About a year ago, a fluffy-eared puppy and her siblings were born in a slum on the banks of the Cooum River. The slum-dwellers in the area cared for them while a group of dog-lovers in the city began to find homes for the puppies. After much effort, they succeeded in getting each of the siblings a family.

One of them is Dollop, now a gorgeous adult dog who whimpers in excitement at the sight of car keys. “She cries like a baby when we ask – ‘shall we go out in the car?' Whether it's my daughter being dropped off for her exams or it's just the grocery store, we can't deny her a trip,” says her doting owner Babita Krishnaraj. While Dollop lavishes her affection on everyone at home, she reserves a special roaring welcome for Babita's husband who frequently travels on work. “From the day he comes back, she follows him everywhere till he leaves,” says Babita, who believes that a pet's loyalty must always be reciprocated by humans. “Adoption is a commitment for 16 years, not a spur-of-the-moment decision. Most of the time, an adoption happens when a child is cranky for a new toy. Once the charm wears off, it's over. This shouldn't be done. Unless you're prepared, don't take them in and then abandon them later.”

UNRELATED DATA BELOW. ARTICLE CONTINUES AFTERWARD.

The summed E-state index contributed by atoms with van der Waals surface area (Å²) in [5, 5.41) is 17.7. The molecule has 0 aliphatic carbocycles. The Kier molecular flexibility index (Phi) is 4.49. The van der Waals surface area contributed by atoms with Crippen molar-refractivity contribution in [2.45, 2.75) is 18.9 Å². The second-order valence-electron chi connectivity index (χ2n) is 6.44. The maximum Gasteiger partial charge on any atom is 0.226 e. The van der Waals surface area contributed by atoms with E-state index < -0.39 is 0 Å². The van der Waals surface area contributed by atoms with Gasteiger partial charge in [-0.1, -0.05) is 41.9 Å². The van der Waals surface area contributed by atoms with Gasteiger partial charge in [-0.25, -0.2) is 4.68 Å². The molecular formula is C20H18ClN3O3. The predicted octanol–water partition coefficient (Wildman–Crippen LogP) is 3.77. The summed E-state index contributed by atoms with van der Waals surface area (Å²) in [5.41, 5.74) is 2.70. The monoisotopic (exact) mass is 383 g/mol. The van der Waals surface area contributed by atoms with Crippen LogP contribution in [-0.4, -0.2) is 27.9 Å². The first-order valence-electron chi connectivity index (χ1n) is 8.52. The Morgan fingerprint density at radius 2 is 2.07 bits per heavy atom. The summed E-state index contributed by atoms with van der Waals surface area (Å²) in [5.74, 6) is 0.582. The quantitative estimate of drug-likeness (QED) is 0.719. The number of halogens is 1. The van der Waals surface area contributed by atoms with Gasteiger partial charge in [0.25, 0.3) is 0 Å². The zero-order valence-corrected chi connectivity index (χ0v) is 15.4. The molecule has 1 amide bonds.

She also hopes that more dogs like Dollop get a chance at finding secure homes and that people look past factors like breed. “There's still a craze for breeds,” she rues. However, change is already happening, starting in her own household. Babita's domestic help Mangai has now rescued and adopted a puppy from the street after falling in love with Dollop's antics.

While Babita is glad that adoptions are on the rise in the city, she signs off with a plea on behalf of pets everywhere – “They are used to having a house, to having food. They can't be left on the street. It is better not to adopt, than to adopt and abandon.”